The Best Foods to Fuel your Workout
First Things First, Should You Even Eat Before a Workout?
Short answer: Yes. According to Brooklyn-based registered dietician Shana Minei Spence (better known as the wildly-positive, anti-dietician dietitian, @thenutritiontea, on Instagram), whether or not you should eat before a workout depends on the type of workouts, time of day, and how your body responds to the type of food you plan to eat.
“In most cases, yes, you should eat,” she says. “But if you are going for a light stroll in the morning, you definitely will not need the same energy as you would if you were doing a HIIT workout in the afternoon.”
That said, regardless of the time of day, NYC-based dietitian Jennifer Maeng of Chelsea Nutrition says that having a small, wholesome snack before exercises can give you a better chance of getting the most out of your workouts.
How Long Before a Workout Should You Eat?
Timing is a crucial factor to remember. Avoid eating too far in advance of a workout or too close to its beginning. Maeng recommends eating between 30 minutes and three hours before a workout, depending on what you’re eating. If it’s a lighter meal, you can consume it closer to the start of your workout, and if it’s a heavier meal, you should eat it further in advance.
BUT... no matter what you eat though, you should always give yourself at least 30 minutes between your last bite and the start of your workout in order for food to feel settled. Eating 5-10 minutes before a workout can make you feel little sick (nauseous or cramping).
What to Look For in Pre-Workout Meals
Pre-workout meals are best when they include foods that are easy to digest and contain an ample amount of carbohydrates and small amounts of protein and fat.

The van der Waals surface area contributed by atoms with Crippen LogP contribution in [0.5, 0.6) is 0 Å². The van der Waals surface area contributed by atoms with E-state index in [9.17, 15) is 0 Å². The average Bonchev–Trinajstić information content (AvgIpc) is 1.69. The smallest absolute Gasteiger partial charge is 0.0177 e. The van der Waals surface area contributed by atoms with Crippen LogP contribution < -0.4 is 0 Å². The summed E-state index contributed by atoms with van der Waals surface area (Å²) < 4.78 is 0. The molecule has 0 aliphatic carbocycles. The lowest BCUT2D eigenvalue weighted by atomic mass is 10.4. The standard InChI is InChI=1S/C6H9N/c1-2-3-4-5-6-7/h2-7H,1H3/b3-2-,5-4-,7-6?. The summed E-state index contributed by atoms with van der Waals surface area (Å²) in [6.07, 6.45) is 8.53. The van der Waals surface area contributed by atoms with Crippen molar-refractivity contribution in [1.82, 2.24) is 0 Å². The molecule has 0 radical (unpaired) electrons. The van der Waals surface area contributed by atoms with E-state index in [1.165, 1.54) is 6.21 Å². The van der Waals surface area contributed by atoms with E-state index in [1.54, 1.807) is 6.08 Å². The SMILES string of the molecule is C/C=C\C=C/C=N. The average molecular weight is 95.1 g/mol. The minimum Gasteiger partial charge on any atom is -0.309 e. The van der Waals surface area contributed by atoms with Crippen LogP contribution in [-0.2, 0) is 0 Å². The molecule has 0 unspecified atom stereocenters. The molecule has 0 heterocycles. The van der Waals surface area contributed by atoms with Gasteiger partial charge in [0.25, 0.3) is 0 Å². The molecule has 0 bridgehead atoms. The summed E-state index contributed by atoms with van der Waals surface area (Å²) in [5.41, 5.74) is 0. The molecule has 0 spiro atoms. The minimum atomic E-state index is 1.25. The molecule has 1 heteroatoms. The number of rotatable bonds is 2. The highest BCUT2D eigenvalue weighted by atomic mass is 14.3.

While carbs are often perceived as a no-go for many a strict diet/workout plan, in reality, they're actually the nutrient that fuels us and gives us the most energy—especially before a workout.
Here's why you should make carbs your workout fuel:
“Muscles use adenosine triphosphate (ATP) as the energy currency to perform exercise,” she explains. “Carbohydrates, protein, and fat can all be converted to ATP; however, carbohydrates are the most readily available and easily converted. Carbohydrates are also the only fuel that can be used anaerobically, or without oxygen, making them the main fuel source in high-intensity workouts.”
What Else Will Fuel Your Body?
Protein is also worthwhile to consume before a workout as it can help repair and build muscle while also helping to keep you full.
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Easy Snacks We Recommend
It’s important to remember that not all foods are created equal. And, when it comes to selecting the best pre-workout meal, you want to opt for healthier, more wholesome snacks than anything riddled with processed fats and loads of ingredients. With that in mind, check out the list of dietitian-recommended pre-workout foods, below.
Bananas are high in the good kinds of carbs that one needs after a workout. These fast-acting carbs help restore the body's levels of glycogen, which is known to help rebuild damaged muscles. Moreover, they're an easy-to-digest food and contain potassium, which is important in delivering nutrients and preventing fatigue.
If you have a bit more time to spare before your workout, Spence says to pop a piece of toast in the toaster and slather it with a tablespoon of nut butter (think: almond, cashew, or organic peanut butter). “You are getting a nice balance of the grains (fiber) but also some protein with the nut butter,” she says. For even more flavour and wholesome goodness, add a few berries or banana slices on top.
Oatmeal is high in carbohydrates and low in ingredients, making it a great source of energy for a workout. By adding fruit to the mix, you get a nice boost of sugar, along with another serving of easily-digestible carbs, making it a welcome addition to any pre-workout routine.
Smoothies made with one cup of fruit and two cups of vegetables are great before a workout, as they’re loaded with easy-to-digest carbs, along with fiber and other healthy nutrients.
Hard-Boiled Egg With a Piece of Toast
Where the hard-boiled egg is a good source of protein, Maeng says that the piece of toast will add the carbs necessary for energising your workout. If you’re not a fan of eating a hard-boiled egg whole, you can smoosh it on your toast with a sprinkle of salt and pepper (or even a little avocado) for a tastier take on the pre-workout meal.
Since fruit is a great source for easily-digestible carbs, dried fruit is another great pre-workout meal idea. Pair it with mixed nuts for an added touch of protein (and flavour).